Published On: Fri, Nov 16th, 2012

How to Hedge your CFD Position Using Options

Despite what some critics say, derivatives have their place in the modern financial world. In fact, before the advent of derivatives it was extremely difficult if not impossible to hedge a trading position. Someone going long on a stock was in deep trouble if the price of that stock dropped and there was little he or she could do about it.

Since options started making their appearance in the 1970s it has become quite easy to hedge an open long or short stock position with options. Not many CFD traders, however, are aware that options can also be a good way to hedge an existing CFD trading position.

Long positions

Take the example of a long CFD position in shares of Company ABC. The risk profile for this trade looks like this:

Fig. 11.06(a)









If the price of Company ABC shares increases, the trader makes money. But is there a way to prevent losses when the price goes down?

Indeed there is. One of them is put options. If this trader should buy the same number of put options, the risk profile of the trade changes to something quite different.


Fig. 11.06(b)









In this case the trader will still make money if the price of Company ABC shares should increase, but if they drop in value this trade can never lose more than the amount paid for the put options.

In stock trading this is known as a protective put. CFD traders often are not aware that they can use exactly the same approach to protect long CFD positions against price declines.

Short positions

When a trader believes that the price of an asset will drop, he or she can enter into a short CFD position on that asset. The risk profile of such a trade looks like this:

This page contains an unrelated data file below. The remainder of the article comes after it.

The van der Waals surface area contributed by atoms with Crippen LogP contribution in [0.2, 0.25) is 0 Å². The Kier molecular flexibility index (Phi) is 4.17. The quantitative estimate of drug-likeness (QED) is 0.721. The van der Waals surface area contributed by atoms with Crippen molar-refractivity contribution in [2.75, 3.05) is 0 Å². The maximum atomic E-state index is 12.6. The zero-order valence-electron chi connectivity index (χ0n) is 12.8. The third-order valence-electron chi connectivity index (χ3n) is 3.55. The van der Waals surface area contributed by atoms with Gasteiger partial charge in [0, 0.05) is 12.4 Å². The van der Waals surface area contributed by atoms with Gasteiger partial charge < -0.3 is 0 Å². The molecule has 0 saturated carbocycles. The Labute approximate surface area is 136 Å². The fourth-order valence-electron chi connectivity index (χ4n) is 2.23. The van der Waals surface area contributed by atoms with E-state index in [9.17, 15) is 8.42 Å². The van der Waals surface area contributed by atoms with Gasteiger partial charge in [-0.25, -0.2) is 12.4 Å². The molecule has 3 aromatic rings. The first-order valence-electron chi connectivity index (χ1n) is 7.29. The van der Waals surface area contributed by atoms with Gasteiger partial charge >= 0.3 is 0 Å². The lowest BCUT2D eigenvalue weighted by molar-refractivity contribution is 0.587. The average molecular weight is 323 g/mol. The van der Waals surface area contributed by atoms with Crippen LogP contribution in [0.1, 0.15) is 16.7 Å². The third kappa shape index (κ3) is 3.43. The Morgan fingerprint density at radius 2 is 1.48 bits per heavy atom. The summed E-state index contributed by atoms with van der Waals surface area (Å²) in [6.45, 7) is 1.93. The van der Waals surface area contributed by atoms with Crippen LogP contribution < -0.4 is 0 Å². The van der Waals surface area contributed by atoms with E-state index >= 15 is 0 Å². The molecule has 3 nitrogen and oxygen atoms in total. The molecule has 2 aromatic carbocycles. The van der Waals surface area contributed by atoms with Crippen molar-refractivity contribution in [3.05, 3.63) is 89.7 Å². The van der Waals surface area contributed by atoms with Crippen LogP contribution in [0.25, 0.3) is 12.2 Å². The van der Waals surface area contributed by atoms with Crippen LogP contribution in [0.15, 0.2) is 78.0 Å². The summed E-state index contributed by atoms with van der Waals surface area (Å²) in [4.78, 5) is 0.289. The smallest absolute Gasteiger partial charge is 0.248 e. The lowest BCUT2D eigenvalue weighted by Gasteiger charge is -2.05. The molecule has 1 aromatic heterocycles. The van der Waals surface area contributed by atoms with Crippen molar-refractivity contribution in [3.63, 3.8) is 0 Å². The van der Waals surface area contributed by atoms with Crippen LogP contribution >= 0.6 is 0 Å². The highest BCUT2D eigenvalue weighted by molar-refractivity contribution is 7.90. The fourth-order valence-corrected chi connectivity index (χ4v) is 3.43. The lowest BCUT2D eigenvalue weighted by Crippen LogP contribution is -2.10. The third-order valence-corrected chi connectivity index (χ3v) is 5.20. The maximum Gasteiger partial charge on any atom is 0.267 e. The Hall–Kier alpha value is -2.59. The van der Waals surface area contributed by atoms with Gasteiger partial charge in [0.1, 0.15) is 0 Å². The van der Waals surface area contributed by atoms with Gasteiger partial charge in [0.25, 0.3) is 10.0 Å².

Fig. 11.06(d)









This trade will make money if the price of the underlying assets drops, but if it increases, the trader stands to lose an unlimited amount of money – unless he or she uses stop losses.

It’s quite easy to protect the trade against price increases using options though. If the trader in the above example should buy the same number of call options the risk profile of this trade will change to the following:

Fig. 11.06(e)









The trader will still be able to make money if the share price of Company ABC drops, but if it starts to increase he or she cannot lose more than the amount that was paid for the call options.

It has to be remembered that even if the price goes the way the trader originally wanted, i.e. up for a long CFD contract and down for a short CFD contract, there is still a cost to hedging. For any given price movement the trader’s profit will be lower with an amount equal to the cost of the put or call options that were bought to hedge the trade. This is the price of insurance and most traders will find it acceptable.



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About the Author

- Marcus Holland has been trading the financial markets since 2007 with a particular focus on soft commodities. He graduated in 2004 from the University of Plymouth with a BA (Hons) in Business and Finance.

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